In the west, however, you can always count on the Detroit Red Wings to make some noise. Perhaps the most consistent NHL franchise for the past number of decades, the Red Wings will have to fill a huge void in their defence following the retirement of team captain Nicklas Lidstrom. They’ll look to free agency and one of hot names available in Ryan Suter, and will once again be there or thereabouts come the post-season. Their last Stanley Cup win came in 2008 against the Pittsburgh Penguins and they are 14/1 to do it again this coming season.
Meanwhile, the Vancouver Canucks (10/1) will be looking to move on franchise goaltender Roberto Luongo and establish Cory Schneider as their No.1 between the pipes. The team finished first in the Western Conference again last season, and their dominance in the west looks set to continue with the combined efforts of Henrik and Daniel Sedin and their supporting cast.
The Canucks were surprisingly (although not such a shock in hindsight) knocked out in the first round by the Kings, but were finalists against the 2011 champions Boston Bruins. Do they have enough to be contenders again? Absolutely. It’s a headache every GM would like to have, I’m sure: the luxury of two outstanding goaltenders but a city big enough for only one. The Canucks will strengthen in other areas should they trade Luongo, and Schneider’s youth is a huge plus moving forward.
The rest of the Western Conference is going to be an interesting battle. The Nashville Predators (14/1) are on the verge of losing Ryan Suter, and there should be a good amount of interest to see how captain Shea Weber responds without his defensive partner. While also from the Central Division, the St. Louis Blues (10/1) were also hugely impressive last season under Ken Hitchcock. They have a young roster and a disciplined defence. Expect another good run at the playoffs from St. Louis again this season.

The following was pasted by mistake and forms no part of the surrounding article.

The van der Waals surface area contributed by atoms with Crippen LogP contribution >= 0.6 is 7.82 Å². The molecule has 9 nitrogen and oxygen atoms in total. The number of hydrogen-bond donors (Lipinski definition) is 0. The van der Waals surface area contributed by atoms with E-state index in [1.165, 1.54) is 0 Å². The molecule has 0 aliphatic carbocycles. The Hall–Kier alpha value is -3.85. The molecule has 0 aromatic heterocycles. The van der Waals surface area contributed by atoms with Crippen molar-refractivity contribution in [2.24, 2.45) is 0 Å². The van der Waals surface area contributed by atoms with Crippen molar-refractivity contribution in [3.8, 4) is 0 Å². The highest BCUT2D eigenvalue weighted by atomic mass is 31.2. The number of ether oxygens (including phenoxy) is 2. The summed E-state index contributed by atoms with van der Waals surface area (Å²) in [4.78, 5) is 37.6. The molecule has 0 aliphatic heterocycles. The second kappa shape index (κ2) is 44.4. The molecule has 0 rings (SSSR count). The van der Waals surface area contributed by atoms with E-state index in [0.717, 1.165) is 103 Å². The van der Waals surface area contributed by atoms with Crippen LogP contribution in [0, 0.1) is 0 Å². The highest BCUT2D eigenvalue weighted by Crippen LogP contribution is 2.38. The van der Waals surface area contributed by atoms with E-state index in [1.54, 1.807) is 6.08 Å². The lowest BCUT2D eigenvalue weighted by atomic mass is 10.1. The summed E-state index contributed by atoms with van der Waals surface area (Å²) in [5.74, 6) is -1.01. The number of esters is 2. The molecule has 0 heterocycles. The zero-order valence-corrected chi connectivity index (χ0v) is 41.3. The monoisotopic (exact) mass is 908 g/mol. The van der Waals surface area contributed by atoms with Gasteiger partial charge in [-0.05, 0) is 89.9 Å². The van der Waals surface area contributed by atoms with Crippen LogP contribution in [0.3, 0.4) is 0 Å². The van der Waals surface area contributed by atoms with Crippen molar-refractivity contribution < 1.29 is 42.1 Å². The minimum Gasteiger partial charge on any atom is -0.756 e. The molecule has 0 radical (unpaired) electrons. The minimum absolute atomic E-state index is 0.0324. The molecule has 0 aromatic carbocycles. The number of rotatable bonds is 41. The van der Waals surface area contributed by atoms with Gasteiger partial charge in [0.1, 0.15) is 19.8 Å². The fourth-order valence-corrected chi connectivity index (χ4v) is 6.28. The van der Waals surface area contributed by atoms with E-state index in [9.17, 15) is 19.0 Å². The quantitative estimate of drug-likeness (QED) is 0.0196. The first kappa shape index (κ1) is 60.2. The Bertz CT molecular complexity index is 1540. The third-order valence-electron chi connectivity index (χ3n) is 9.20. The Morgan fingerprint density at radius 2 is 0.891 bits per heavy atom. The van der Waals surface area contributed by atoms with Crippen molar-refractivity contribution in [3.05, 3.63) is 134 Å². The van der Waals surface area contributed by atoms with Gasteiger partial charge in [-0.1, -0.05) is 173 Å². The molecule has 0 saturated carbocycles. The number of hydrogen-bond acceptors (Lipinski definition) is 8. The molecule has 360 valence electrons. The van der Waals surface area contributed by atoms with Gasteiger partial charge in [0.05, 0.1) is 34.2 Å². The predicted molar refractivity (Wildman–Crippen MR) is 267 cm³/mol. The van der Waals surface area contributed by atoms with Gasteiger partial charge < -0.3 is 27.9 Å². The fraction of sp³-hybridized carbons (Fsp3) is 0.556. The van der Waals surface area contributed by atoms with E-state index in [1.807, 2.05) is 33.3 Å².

The Chicago Blackhawks (12/1) should also never be written off. The 2010 Stanley Cup champions possess some of the best forwards in the league in Patrick Kane, Jonathan Toews and Patrick Sharpe. Their “D” is good with Brent Seabrook and Duncan Keith operating on the point but their defensive game needs to improve heavily. However, despite a shaky season last year, you’d expect them to be in the mix come playoff time next season. Their biggest weakness, however, comes in net. They need to upgrade ahead of Cory Crawford if they’re going to be a major player in the post-season. If not, their great strength in attack will count for very little.